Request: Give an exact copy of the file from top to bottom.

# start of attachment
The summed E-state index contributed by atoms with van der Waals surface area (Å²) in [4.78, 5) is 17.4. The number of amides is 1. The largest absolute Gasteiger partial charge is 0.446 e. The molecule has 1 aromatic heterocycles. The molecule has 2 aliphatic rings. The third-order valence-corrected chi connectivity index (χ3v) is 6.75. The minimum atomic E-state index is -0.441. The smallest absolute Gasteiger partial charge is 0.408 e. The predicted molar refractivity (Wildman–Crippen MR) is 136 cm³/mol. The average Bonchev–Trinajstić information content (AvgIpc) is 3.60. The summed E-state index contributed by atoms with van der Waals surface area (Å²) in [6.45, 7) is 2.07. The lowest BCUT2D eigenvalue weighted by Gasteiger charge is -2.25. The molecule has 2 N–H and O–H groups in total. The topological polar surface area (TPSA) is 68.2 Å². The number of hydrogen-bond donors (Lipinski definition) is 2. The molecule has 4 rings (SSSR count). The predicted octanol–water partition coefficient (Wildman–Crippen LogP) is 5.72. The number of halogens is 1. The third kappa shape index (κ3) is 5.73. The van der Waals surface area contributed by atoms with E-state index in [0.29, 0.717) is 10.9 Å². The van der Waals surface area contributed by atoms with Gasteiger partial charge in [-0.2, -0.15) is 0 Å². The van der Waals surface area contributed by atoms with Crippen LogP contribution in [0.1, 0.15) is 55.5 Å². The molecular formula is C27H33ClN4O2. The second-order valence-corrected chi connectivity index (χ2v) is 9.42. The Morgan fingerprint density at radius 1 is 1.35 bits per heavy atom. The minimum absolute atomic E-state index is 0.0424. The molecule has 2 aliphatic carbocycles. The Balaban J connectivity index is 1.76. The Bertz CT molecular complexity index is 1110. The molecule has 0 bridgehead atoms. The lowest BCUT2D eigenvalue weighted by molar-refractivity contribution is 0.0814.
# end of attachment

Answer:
The summed E-state index contributed by atoms with van der Waals surface area (Å²) in [4.78, 5) is 17.4. The number of amides is 1. The largest absolute Gasteiger partial charge is 0.446 e. The molecule has 1 aromatic heterocycles. The molecule has 2 aliphatic rings. The third-order valence-corrected chi connectivity index (χ3v) is 6.75. The minimum atomic E-state index is -0.441. The smallest absolute Gasteiger partial charge is 0.408 e. The predicted molar refractivity (Wildman–Crippen MR) is 136 cm³/mol. The average Bonchev–Trinajstić information content (AvgIpc) is 3.60. The summed E-state index contributed by atoms with van der Waals surface area (Å²) in [6.45, 7) is 2.07. The lowest BCUT2D eigenvalue weighted by Gasteiger charge is -2.25. The molecule has 2 N–H and O–H groups in total. The topological polar surface area (TPSA) is 68.2 Å². The number of hydrogen-bond donors (Lipinski definition) is 2. The molecule has 4 rings (SSSR count). The predicted octanol–water partition coefficient (Wildman–Crippen LogP) is 5.72. The number of halogens is 1. The third kappa shape index (κ3) is 5.73. The van der Waals surface area contributed by atoms with E-state index in [0.29, 0.717) is 10.9 Å². The van der Waals surface area contributed by atoms with Gasteiger partial charge in [-0.2, -0.15) is 0 Å². The van der Waals surface area contributed by atoms with Crippen LogP contribution in [0.1, 0.15) is 55.5 Å². The molecular formula is C27H33ClN4O2. The second-order valence-corrected chi connectivity index (χ2v) is 9.42. The Morgan fingerprint density at radius 1 is 1.35 bits per heavy atom. The minimum absolute atomic E-state index is 0.0424. The molecule has 2 aliphatic carbocycles. The Balaban J connectivity index is 1.76. The Bertz CT molecular complexity index is 1110. The molecule has 0 bridgehead atoms. The lowest BCUT2D eigenvalue weighted by molar-refractivity contribution is 0.0814.